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Britain’s prisons are not where Farid Reza should be

By Ameet Ubhi Mar 20, 2017
Farid Reza has been sentenced to five years and three months. Credit: Facebook

Farid Reza was found guilty and sentenced to five years and three months imprisonment for killing fellow student and neighbour Hina Shamim in a road collision outside the Penhryn Road campus on March 31, 2015.
People in the UK believe retribution for committing a crime is just and right.

It is our definition of justice.
However recent statistics indicate that there is up to a 79 per cent reoffending rate in the worst prisons in England and Wales.
Our jails are supposed to rehabilitate, but instead they have become centres of indoctrination and alienation.
Balstoy Prison in Norway has been dubbed the “prison that treats inmates as people”, and has been subject to massive criticism due to its belief that inmates should work whilst jailed.
Balstoy, however, can boast a 16 per cent reoffending rate.
I believe the UK justice system needs to aim to improve society as a whole; emotion and views on individual cases should be left for social media.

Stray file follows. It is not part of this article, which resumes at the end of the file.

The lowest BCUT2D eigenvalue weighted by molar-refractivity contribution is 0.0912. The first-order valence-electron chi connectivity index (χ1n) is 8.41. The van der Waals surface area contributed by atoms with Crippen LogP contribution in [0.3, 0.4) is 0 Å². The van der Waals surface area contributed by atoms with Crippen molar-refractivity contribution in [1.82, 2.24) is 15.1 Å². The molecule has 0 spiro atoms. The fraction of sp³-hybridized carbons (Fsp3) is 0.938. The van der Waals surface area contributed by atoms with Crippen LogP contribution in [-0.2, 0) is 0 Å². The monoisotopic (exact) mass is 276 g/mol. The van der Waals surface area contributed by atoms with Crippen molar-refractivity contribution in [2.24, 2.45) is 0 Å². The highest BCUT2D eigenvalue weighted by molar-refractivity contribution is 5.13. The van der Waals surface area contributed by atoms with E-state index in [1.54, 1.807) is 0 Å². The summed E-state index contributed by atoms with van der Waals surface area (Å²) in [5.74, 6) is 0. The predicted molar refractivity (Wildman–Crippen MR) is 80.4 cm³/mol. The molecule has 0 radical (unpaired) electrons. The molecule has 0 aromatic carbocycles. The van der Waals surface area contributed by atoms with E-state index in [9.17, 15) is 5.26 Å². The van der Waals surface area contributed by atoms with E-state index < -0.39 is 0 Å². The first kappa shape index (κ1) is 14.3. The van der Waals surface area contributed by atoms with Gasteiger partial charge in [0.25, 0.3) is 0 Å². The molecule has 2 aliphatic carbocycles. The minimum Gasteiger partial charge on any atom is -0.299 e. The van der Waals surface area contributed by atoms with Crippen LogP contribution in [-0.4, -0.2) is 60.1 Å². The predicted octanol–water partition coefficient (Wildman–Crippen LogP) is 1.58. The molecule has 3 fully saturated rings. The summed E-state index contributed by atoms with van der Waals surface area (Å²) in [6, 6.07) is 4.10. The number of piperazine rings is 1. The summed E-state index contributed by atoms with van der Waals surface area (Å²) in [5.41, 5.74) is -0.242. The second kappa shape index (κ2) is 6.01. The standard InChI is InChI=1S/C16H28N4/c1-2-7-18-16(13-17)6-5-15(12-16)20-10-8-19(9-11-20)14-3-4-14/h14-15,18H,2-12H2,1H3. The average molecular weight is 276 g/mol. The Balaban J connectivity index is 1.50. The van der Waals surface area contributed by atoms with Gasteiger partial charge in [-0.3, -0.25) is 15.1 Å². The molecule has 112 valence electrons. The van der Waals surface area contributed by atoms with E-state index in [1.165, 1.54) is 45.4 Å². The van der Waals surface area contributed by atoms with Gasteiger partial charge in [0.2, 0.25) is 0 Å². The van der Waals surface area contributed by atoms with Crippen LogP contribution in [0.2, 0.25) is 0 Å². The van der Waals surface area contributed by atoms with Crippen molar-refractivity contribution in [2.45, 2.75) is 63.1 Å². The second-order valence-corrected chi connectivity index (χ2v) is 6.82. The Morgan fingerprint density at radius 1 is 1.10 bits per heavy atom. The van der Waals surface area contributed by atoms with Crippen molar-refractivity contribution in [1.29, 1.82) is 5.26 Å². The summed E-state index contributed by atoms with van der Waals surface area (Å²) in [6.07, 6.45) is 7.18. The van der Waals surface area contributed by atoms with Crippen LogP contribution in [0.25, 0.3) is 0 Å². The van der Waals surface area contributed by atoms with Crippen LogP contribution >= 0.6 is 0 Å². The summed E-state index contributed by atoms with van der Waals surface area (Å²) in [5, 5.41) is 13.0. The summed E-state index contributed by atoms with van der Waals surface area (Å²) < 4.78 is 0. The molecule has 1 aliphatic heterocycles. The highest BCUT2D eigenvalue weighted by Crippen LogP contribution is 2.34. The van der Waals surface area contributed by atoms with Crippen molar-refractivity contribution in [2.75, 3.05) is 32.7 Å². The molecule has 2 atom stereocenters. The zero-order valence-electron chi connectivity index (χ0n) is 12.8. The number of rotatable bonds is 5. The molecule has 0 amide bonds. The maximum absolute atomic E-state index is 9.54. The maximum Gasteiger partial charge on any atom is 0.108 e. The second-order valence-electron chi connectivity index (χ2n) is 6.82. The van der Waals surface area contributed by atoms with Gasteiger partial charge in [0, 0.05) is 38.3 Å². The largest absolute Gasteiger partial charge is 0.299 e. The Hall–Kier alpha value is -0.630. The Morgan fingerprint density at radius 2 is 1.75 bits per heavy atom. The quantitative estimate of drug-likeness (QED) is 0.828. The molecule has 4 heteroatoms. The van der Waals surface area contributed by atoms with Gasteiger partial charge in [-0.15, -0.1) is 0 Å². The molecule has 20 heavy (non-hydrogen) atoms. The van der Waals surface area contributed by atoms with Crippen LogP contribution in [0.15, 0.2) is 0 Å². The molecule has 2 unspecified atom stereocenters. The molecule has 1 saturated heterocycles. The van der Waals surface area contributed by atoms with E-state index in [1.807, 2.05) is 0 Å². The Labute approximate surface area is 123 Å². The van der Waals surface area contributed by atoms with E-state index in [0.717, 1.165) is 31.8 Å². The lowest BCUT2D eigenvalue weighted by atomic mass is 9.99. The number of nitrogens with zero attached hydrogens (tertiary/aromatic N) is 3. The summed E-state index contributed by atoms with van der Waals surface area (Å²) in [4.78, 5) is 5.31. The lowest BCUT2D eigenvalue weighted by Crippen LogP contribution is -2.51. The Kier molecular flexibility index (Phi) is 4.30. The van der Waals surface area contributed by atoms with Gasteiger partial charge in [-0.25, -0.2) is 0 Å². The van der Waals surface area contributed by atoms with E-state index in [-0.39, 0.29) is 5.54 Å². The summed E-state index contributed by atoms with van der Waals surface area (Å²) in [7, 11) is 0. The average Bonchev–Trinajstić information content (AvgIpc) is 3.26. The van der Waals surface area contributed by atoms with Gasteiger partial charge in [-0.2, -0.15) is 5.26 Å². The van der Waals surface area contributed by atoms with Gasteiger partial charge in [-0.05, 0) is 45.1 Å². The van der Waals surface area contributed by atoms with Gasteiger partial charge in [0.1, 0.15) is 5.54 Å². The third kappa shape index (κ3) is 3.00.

The money spent on keeping prisoners locked up should be used to tackle the roots of social problems and ensure those convicted are rehabilitated back into society properly.
I cannot speak for Hina’s family who have experienced something no family should.
What is going to happen to Reza once imprisoned? A friend who spent four months at HMP Redditch told me how jail was segregated heavily by race.
Reza would likely be committed to a group of inmates from his own ethnic background, and live in a gang-like atmosphere, which would only promote undesirable behaviour for society.
No punishment will bring Hina back.
But neither will Reza’s rotting in a jail cell.
Our prisons need to incorporate proper methods of rehabilitation, by changing his “reckless” mind-set.

It can be achieved by working with inmates, and not against them.
Norway has the blueprint and it has proved its success.
I went to his trial at the Old Bailey.

I am aware he knelt at the feet of Hina’s father and pled for forgiveness. But that hasn’t suckered me into believing he should be a free man.
However, using people’s anger as a foundation to run our justice system is not how legal institutions should operate.

By Ameet Ubhi

Ameet is a journalism undergraduate who is interested in pursuing ethnography.

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